MAYWOOD, Ill. -- Lesa Merlo's hearing loss was so severe she had to read her children's lips when they talked to her.
Then Dr. Sam Marzo of Loyola University Medical Center implanted a new hearing device in her middle ear.
"I could hear their real laugh for the first time since they were babies," she said. "It was different, clear, pure and more beautiful than I could have ever imagined."
For the first time in years, Merlo also can hear leaves blowing in the wind or heels clicking on a tile floor. She marvels at how much better her favorite songs sound. And she has turned off the closed captioning on the television in the Hinsdale home she shares with her husband and three school-age children.
"The device has had a profound, life-changing effect," she said.
The device, called the Esteem®, was recently approved by the Food and Drug Administration, and Marzo is among the first surgeons in the Chicago area to implant it. Marzo is a professor in the Department of Otolaryngology of Loyola University Chicago Stritch School of Medicine.
Marzo is doing two or three implants per week and has done a total of 30.
The device is an alternative to hearing aids for people with moderate-to-severe hearing loss. It is implanted in the middle ear, and no part is visible. "An initial study showed that it works much better than hearing aids." Marzo said.
The system uses the natural ear to pick up sound. When sound causes the eardrum to vibrate, the device senses the vibrations and turns them into electrical signals. These signals are sent to a sound processor, which adjusts the signals to meet the needs of the user. The improved signals then are sent to a device that mechanically stimulates a tiny bone called the stapes. The stapes, in turn, stimulates the cochlea. (The cochlea is a hollow tube, shaped like a snail shell, which contains the sensory organ of hearing.)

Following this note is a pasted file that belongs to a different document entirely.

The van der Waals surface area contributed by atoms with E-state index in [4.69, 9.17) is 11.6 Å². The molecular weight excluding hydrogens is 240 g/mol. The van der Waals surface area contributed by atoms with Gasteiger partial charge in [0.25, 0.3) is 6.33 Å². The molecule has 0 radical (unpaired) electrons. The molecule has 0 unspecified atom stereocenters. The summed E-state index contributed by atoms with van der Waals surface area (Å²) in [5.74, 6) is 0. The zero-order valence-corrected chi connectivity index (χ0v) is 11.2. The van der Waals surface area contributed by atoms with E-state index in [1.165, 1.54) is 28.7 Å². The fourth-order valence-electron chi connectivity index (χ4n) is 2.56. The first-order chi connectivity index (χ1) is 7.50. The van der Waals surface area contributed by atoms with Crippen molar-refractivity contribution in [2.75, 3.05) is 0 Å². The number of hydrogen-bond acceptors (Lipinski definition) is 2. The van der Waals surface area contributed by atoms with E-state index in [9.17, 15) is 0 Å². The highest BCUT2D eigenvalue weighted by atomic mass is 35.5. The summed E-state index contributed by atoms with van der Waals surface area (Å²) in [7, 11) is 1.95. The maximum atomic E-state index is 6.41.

Marzo said between 22 million and 36 million Americans have experienced hearing loss. Hearing aids can help, but many users find it difficult to distinguish sounds, especially conversation. By contrast, the implanted device can dramatically improve word recognition.
"This is for people who have tried hearing aids and are unhappy with the results," Marzo said.
Merlo was diagnosed with hearing loss at age 27, although she probably had been gradually losing hearing for years. She began wearing hearing aids, but they did not provide the clarity of natural hearing. It was especially frustrating in social settings, when Merlo would have to pretend to understand what people were saying.
She and her husband, Richard, carefully researched the new device. She did not want to risk losing what hearing she still retained. But she decided to undergo the three-hour outpatient surgery because the procedure could be reversed if she was unhappy with the results.
The device, implanted in her left ear, worked far better than she expected.
"Now I can't wait to get my other ear done," she said.